GuideStar Blog

Government Shutdown Hurting Nonprofits

The House of Representatives voted unanimously in favor of paying all furloughed government workers back pay when the shutdown ends. Congressman Michael Turner, R-Ohio, told the Christian Science Monitor that federal workers shouldn't suffer consequences due to the government stalemate. While the weekend legislation was great news for 800,000 federal workers, it didn't extend to the 1.4 million tax-exempt charities and nonprofits that also rely on government funding.

Nonprofits paid nearly 10 percent of all U.S. wages in 2010, according to the National Center For Charitable Statistics. This means at least 10 million people will not be paid, and millions more who rely on nonprofit programs will be left in the dark (some literally). Popular sentiment is that the shutdown cannot extend past October 17, the date Treasury Secretary Jack Lew said the U.S. coffers would run out of money. Nonprofits have already felt the effects.

Shut Down Government Photo by Flickr user KAZVorpal

Direct Impact On American Families

The shutdown is now entering its second week, and nonprofits all across the country are bracing for the worst. One report on Boston.com speaks of food and fuel assistance programs, along with housing programs that help people find apartments for rent, all being stretched to their absolute limits. Quincy Community Action Programs provided fuel assistance to approximately 3,600 area homes last year, according to the report. The organization's director said the state's Department of Housing and Urban Development has enough money to commence the program for the winter months but will not be able to sustain it without federal funding. Interfaith Social Services, another Massachusetts nonprofit, said that its own employees are now using its emergency food services due to being furloughed pending the shutdown. The organization also said it's receiving panicked phone calls from families that rely on their food assistance programs.

The pinch is also being felt in Midwestern states. Michigan's Ypsilanti Meals on Wheels program told Michigan Live that it can function normally for about a month before seriously cutting back on its program. The organization provides 1,000 meals per week to low-income families and less fortunate individuals. Meals on Wheels receives its money through funds the federal government gives the county to disperse among various organizations. The programs gets half of its $500,000 annual budget from these county funds. The shutdown means government nutrition assistance programs (food stamps) stop, which puts more pressure on nonprofits like Meals on Wheels to provide food to families. Mary Jo Callan, the Director of the Washtenaw County Office of Community and Economic Development, said the funds will remain available as long as the shutdown does not extend beyond a few weeks.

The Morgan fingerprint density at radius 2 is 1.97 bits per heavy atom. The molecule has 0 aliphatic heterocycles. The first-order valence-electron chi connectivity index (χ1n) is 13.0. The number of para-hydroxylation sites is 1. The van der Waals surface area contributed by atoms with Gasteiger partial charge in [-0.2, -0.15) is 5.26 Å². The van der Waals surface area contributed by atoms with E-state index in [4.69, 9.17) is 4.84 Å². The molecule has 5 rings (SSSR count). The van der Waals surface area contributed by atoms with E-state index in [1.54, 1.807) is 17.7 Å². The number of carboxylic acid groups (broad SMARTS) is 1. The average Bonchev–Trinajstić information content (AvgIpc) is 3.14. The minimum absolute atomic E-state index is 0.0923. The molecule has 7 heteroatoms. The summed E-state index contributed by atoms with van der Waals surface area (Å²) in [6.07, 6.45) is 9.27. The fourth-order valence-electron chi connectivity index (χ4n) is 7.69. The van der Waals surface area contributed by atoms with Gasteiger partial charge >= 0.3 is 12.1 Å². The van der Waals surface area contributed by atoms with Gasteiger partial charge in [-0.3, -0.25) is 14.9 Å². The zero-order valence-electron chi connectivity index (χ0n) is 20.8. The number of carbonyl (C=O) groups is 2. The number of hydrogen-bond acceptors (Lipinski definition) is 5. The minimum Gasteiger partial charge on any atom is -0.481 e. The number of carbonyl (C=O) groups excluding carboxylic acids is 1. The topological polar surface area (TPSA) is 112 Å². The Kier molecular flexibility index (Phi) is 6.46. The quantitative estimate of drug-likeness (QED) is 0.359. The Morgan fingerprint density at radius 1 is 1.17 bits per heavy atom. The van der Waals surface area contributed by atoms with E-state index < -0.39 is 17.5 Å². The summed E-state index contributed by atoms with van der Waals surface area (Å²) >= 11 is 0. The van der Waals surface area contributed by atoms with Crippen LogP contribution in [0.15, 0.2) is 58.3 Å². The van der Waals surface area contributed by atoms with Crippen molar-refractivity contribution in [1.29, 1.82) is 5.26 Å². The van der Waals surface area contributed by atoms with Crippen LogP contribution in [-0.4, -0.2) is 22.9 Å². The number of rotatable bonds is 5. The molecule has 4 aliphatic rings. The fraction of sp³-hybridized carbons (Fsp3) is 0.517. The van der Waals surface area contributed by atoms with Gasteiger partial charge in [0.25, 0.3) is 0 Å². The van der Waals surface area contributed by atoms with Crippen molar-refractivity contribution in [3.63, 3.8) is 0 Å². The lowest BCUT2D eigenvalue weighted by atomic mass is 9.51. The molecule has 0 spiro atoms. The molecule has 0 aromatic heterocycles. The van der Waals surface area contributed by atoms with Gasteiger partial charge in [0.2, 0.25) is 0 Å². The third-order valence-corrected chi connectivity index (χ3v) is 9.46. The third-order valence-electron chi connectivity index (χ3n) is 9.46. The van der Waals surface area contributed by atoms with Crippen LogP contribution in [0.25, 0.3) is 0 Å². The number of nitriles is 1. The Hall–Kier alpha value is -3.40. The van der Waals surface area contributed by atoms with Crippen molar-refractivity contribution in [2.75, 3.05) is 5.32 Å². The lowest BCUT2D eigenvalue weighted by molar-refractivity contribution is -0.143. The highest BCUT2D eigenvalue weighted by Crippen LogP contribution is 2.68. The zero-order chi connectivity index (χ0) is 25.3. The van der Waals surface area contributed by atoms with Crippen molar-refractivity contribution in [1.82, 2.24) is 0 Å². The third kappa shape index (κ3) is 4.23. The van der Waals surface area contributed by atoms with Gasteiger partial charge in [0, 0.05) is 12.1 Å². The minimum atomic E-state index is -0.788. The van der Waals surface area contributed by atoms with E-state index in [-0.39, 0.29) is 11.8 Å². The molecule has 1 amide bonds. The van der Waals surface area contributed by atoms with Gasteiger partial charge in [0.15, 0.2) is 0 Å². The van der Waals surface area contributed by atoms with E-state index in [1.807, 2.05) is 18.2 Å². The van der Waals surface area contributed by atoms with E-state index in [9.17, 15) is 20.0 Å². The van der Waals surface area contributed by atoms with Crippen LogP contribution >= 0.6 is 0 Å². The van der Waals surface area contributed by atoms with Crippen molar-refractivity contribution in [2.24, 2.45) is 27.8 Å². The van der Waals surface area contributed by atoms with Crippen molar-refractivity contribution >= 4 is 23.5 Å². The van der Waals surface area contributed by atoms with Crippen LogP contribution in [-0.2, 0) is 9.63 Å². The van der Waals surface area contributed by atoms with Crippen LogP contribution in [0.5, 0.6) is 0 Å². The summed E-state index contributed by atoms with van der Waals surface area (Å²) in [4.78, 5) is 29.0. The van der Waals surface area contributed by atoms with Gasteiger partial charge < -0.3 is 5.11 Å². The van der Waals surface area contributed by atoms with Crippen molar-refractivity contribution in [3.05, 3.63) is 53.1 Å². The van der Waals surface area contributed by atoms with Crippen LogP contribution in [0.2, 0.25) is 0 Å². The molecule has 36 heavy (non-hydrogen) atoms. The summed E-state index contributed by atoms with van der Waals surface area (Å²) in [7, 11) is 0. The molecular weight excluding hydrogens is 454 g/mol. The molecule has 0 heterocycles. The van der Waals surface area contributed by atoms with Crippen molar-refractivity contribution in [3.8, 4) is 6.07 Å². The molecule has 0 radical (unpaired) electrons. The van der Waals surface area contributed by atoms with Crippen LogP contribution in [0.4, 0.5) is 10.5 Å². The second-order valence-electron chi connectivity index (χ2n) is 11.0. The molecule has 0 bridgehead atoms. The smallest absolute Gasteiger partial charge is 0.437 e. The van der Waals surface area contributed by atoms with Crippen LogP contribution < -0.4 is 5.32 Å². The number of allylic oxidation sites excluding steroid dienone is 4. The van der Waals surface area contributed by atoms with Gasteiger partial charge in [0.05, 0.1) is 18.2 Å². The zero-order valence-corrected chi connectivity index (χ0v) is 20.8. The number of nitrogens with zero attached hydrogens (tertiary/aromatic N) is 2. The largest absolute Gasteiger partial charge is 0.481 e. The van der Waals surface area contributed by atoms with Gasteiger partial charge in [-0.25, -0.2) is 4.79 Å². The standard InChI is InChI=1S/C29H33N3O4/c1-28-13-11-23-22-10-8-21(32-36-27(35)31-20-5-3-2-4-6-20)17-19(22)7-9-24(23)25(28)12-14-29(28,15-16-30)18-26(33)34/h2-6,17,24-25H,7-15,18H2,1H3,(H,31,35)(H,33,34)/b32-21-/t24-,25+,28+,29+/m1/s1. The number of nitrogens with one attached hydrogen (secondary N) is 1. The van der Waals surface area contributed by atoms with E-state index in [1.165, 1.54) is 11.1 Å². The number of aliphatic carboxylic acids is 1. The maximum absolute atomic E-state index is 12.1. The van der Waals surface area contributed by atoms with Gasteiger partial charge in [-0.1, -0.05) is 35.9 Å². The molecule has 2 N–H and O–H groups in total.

Steps Nonprofits Can Take

Nonprofits have grown somewhat accustomed to Congressional bickering, and many have been proactive in anticipation of interruptions and shutdowns. Diana Léon-Taylor, president and CEO of the Nonprofit Roundtable of Greater Washington, told AssociationsNow.com that shutdowns and cuts are "the new normal" and nonprofits must plan for this. The most difficult, immediate decision nonprofits must make is to furlough or lay off employees. Léon-Taylor said all nonprofits should first review their employment contracts and make certain they don't do anything to interfere with different employees' exempt and non-exempt statuses. Nonprofits also need to determine the impact layoffs or furloughs mean on medical benefits for those affected.

The U.S. Office of Management and Budget (OMB) sent every White House agency a memorandum in early September that outlined its recommendations for operation during a potential shutdown. The OMB says every department should have a contingency plan in the event of a government shutdown. It continued, saying that the only operations that absolutely should remain active are those in which there is a statutory requirement to do so.

Nonprofits can and should apply this advice to their operations as well. It is best to go directly to the source when determining your options in different areas. Nonprofit Quarterly, an online community activism journal, recommends nonprofit administrators speak directly to the officer who handles your contracts to get organization-specific guidance on financial issues.

Latest On The Shutdown

The government shutdown does not appear to be coming to an end anytime soon. House Republicans have indicated they will not budge on their desire to defund or delay the full implementation of the Affordable Care Act, a.k.a. Obamacare. But this stance may start to soften as the GOP is losing support from its constituents. A Washington Post-ABC Poll released on October 7, found that 52 percent of self-identified Republicans supports the House's stance. This is down from 56 percent one week earlier.

No matter what happens, I hope that you and your nonprofit are surviving during this turbulent time. Please let me know how it's going for you in the comments below.

The preceding is a guest post by Alana Bender. After receiving her Computer Science degree in NorCal, Alana’s interest in writing about technology took over when she began freelancing for various blogs and publications. Aside from writing, Alana has a special love for the beach and anything Apple.

Topics: Nonprofit Programs